Finally, rare and recently reported genetic events have been found in GB, which may lend themselves to treatment with currently available targeted agents. These mutations include point mutations in the BRAF gene, BRAF V600E and V600K. BRAF V600E mutations are present in a small minority, fewer than 2 % of GBs, but identification may be important as vemurafenib or dabrafenib, approved for use in metastatic melanoma, may be potential treatments [45]. A recent report found that over 40 % of BRAF V600E mutated, non-melanoma cancers responded to treatment with vemurafenib, and this included three out of four anaplastic pleomorphic xanthoastrocytomas (a rare primary CNS neoplasm) [46]. Unique gene fusions have been discovered in many cancers to date, and GB is no exception as the recently described FGFR-TACC gene fusion produces a fusion protein with oncogenic activity. While FGFR-TACC fusions occur in only 3 % of GBs, study of FGFR inhibition in these patients warrants consideration [47].

The biologic and prognostic importance of these gene expression studies underscore the opportunity to design clinical trials in molecularly defined groups of newly diagnosed GB patients. In the future, the IDH1 mutant, G-CIMP subtype may be excluded from some clinical trials given their improved prognosis with current standard treatment. Likewise, designing clinical trials targeting a particular oncogene or tumor suppressor gene mutation enriched in a specific subset of newly diagnosed GB patients, for example NF1 mutations in mesenchymal GBs, may allow for more efficient trial designs with a higher likelihood of success. A significant challenge for future trial design lies in the sub-dividing of an already rare tumor into smaller groups.

There is mounting evidence that a subset of IDH1 wild-type WHO grade II and III astrocytic and mixed gliomas have similar gene expression profiles to GBs, and have inferior survival outcomes compared to other tumors of similar WHO grade and histology [34, 48]. One large retrospective study demonstrated that IDH1 wild-type anaplastic astrocytomas had inferior survival outcomes to IDH1 mutant GBs [34]. Whether these lower grade tumors should be treated similar to GBs with the EORTC-NCIC regimen has not been systematically studied. Designing specific clinical trials for these patients or including them in the GB clinical trials is under discussion.

GBs can be molecularly stratified at diagnosis into subgroups using IDH1 mutation status, MGMT promoter methylation, and gene expression signature (Fig. 1) [33]. This has prognostic significance and impacts counseling of patients and families on prognosis. Testing for IDH1 mutation by immunohistochemistry, IDH1 and 2 mutation testing by polymerase chain reaction, and commercial testing of MGMT promoter methylation are widely available. Conversely, gene expression profiling is not currently available outside of a research setting. Practically, and at the current time, the treatment of newly diagnosed patients does not change based on the presence or absence of these prognostic biomarkers.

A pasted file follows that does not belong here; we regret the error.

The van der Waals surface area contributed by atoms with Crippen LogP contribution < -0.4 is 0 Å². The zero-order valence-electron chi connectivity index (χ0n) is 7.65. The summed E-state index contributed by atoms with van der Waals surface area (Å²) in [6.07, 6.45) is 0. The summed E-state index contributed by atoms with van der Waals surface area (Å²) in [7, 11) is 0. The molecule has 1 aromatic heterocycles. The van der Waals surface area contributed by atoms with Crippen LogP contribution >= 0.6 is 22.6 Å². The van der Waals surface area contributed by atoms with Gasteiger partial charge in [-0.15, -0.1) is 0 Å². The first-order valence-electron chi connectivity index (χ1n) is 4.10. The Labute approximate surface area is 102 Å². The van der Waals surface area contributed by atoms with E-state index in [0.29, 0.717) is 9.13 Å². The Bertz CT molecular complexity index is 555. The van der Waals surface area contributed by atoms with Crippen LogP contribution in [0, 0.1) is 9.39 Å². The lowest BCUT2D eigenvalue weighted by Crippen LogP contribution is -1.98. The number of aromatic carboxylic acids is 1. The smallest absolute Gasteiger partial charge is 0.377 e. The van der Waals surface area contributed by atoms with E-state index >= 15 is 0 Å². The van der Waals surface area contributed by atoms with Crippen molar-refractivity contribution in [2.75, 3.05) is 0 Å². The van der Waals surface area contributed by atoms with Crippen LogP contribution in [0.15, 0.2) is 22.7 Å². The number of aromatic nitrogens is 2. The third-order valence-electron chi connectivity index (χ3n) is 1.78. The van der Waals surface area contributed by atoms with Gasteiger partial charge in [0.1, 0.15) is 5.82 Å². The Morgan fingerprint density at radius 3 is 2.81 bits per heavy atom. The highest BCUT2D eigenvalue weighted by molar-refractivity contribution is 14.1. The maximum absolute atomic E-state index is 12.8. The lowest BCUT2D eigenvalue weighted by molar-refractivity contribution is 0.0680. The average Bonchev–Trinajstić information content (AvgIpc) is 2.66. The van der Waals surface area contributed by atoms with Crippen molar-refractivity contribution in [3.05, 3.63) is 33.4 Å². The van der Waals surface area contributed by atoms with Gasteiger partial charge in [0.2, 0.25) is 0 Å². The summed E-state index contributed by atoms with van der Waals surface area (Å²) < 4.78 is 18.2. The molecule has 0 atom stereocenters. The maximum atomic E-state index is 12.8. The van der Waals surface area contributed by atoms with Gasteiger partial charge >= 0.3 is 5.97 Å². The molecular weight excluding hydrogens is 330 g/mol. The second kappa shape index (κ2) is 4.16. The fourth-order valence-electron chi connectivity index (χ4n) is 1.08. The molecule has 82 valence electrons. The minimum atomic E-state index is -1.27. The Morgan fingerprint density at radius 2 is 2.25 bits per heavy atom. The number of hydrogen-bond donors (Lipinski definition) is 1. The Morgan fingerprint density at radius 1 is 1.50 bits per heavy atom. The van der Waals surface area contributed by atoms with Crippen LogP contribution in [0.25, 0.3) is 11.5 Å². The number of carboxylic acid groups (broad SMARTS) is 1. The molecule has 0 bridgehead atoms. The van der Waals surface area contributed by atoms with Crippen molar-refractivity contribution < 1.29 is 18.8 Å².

Fig. 1

Frequency, overlap, and relative survival of glioblastomas (GBs) (includes GB and all GB variants including gliosarcoma) based on molecular profile. Relative frequency of G-CIMP status, gene expression profiles, IDH1 mutation, and MGMT promoter methylation in GBs. IDH1 mutation and G-CIMP are depicted as discrete categories, while gene expression and MGMT methylation status are depicted as a continuum. GBs with a proneural gene expression profile and IDH1 mutations cluster almost exclusively within G-CIMP GBs, and have improved clinical outcomes (left side). Mesenchymal GBs are exclusively non-G-CIMP and IDH1 wild-type, and have inferior clinical outcomes. G-CIMP, CpG island methylator phenotype; IDH1 mut, isocitrate dehydrogenase 1 gene mutation; IDH1 wt, isocitrate dehydrogenase 1 wild-type gene. Adapted from Theeler BJ et al. [33], with permission from Wolters Kluwer Health, Inc.

Changing the current clinical trial paradigm

Since the establishment of the standard of care in 2005, a number of phase II clinical trials were completed in patients with newly diagnosed GB. These trials added various cytotoxic, targeted, biologic, or immunotherapeutic agents to the standard temozolomide regimen. One important lesson from these trials is the necessity of a control arm in order to interpret results [49]. In single-arm, phase II clinical trials in newly diagnosed GB patients, a modest improvement over the EORTC-NCIC trial was noted with various combination therapies, with median OS ranging from 15.1 to 21.2 months (compared to 14.6 months) [4951]. Patients participating in phase II clinical trials at large institutions may be patients with clinical features resulting in a better prognosis, or perhaps a higher proportion of these patients have favorable molecular features, such as IDH1 mutations and/or MGMT promoter methylation.